THE BLOG

Keep Your But Out: A Simple Guide to Getting Out of Your Own Way

13/11/2015 10:32 GMT | Updated 12/11/2016 10:12 GMT

2015-11-13-1447407524-5012208-169528_0911918f2e8946489464e131f35a62f2.png

Be warned, I am on one in this blog post. Reason being that it's my mission to get you everything you want in this wonderful life of yours, which sometimes means that I have to get a bit tough - in a metaphorical kick-up-the-bum kinda way. It's all done with kindness.

For this post I want you guys to get really honest about how much you allow yourself to get away with when the time comes to make some kick-ass changes. You know, those changes that you know can really shift you up a gear, but you can't get into the grind? Or those things that you've been desiring and hoping for what feels like an age, but feel so out of reach. Feels crappy, and it's likely that's all because of a small, seemingly innocuous, three letter word which hides like a snake in the grass ready to strike on our ambition.

I'm talking about the 'but' word.

Too often we can allow ourselves to get away with being held back by that trickster word. It's a sure-fire way to halt any moves forward, stopping them dead in their tracks. It's not uncommon, it's not unknown for my clients going through an entire session making incredible leaps into the future they most want to live and then cutting it dead with a '...but that won't happen because...' or '...but I don't think I will be able to do that...' or even worse '...but things like that don't work out for me.'

It's like lifting the energy up on a trajectory of potential only to cut the engines, and I have to call 'bullshit' when I hear it.

The seasaw that no-one wants in their playground

Think about how a sentence can be structured and then destroyed by a 'but'. The first half of the sentence starts of with intention full of promise only to be cut down in the second half of a sentence by the but acting like the middle of a seesaw which doesn't come back up on the other side. I'll show you what I mean:

Energy build....

'I am to make a start by working on a plan so that I can feel that I have everything in place to really make a go of this...' (action and motivation)

Then the crash...

'I am to make a start by working on a plan so that I can feel that I have everything in place to really make a go of this, BUT I really need to get all the other elements in place before I can even start thinking about it.'

Energy burn...phnfff.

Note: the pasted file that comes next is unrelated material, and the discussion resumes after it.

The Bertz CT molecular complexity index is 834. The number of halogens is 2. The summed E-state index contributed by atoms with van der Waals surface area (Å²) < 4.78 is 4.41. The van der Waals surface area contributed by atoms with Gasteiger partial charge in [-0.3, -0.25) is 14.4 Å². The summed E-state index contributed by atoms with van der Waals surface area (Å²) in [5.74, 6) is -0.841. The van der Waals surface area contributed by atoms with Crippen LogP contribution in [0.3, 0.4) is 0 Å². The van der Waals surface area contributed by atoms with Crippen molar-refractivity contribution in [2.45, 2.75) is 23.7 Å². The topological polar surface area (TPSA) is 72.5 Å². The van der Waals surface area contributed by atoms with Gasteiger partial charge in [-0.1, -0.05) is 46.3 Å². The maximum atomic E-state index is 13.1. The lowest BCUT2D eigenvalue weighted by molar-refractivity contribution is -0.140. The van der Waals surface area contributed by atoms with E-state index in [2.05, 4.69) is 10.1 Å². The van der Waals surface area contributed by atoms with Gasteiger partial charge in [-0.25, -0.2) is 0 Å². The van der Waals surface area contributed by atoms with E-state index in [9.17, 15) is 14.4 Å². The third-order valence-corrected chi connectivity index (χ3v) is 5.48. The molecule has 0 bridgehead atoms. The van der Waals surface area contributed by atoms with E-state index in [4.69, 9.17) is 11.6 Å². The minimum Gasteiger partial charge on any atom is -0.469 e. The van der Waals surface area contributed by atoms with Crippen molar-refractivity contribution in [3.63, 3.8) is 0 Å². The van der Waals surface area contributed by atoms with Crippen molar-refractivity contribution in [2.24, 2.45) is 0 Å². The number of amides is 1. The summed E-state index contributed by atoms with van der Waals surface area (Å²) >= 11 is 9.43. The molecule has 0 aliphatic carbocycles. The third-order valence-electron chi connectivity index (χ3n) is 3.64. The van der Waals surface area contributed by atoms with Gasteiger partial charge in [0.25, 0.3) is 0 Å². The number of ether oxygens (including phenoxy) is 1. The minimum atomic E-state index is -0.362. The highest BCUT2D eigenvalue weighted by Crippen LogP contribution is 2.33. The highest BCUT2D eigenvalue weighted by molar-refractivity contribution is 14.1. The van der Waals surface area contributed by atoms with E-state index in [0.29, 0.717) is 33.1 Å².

Get OK with starting at 60%

It's natural. We're pre-disposed to think that we need to have the 100% in place before we can get started on something. It's that fear of not knowing everything and looking stupid. Unfortunately that's a shackle we've put on ourselves in our adult lives. What would happen if as babies we didn't even attempt to start walking because we hadn't got our catwalk strut down yet? Yep, we'd still be shuffling around on our arses! It's OK to start with the 60% and build your way up towards the 100%. There's way more satisfaction looking back at what you've accomplished that being bored stupid because you didn't push yourself.

Getting trapped in the but bubble wrap

The fear is there the fear appears real. Yes, yes, yes. How often have you repeated a sentence over in your head like the one below?

'Hey! You remember that time you tried this before? Just look at what happened that time. You felt like a complete muppet when it didn't work out. Everyone's going to laugh at you.'

Fear is where 'but' loves to hang out. It's a breading ground for our inner critic to go to town on our self-confidence.

It's likely that your inner critic is being over-protective and wrapping you up in super-insulated comfort zone bubble wrap. It's OK for a while but you're going to feel stifled and claustrophobic in there before too long.

Time to get your but out of here

If you are guilty of allowing your but(s) to get in the way here's a super-simple exercise for you to use when you are in your zone of creating possibilities.

Ready? OK, here it is...

When you are talking, or writing down what you want to do, be or have remove the 'but' and add in an 'and' to any sentence.

Example:

Change:

"I really want to go to that event on Thursday evening but I'm worried about meeting new people and what they might think of me."

to

"I really want to go that event on Thursday night and I am going to make the most out of making some new connections."

And that's it! Give it a go for a day, then a week, then a month until you wean yourself off inappropriate but-tage for all time.

Just one last word of warning in the but game.... don't allow yourself to replace a but with a 'however', or an 'although'. You're a clever bunch and I recognise in this fine English language of ours there are many words that you could replace 'but' with that have the same meaning - that's cheating!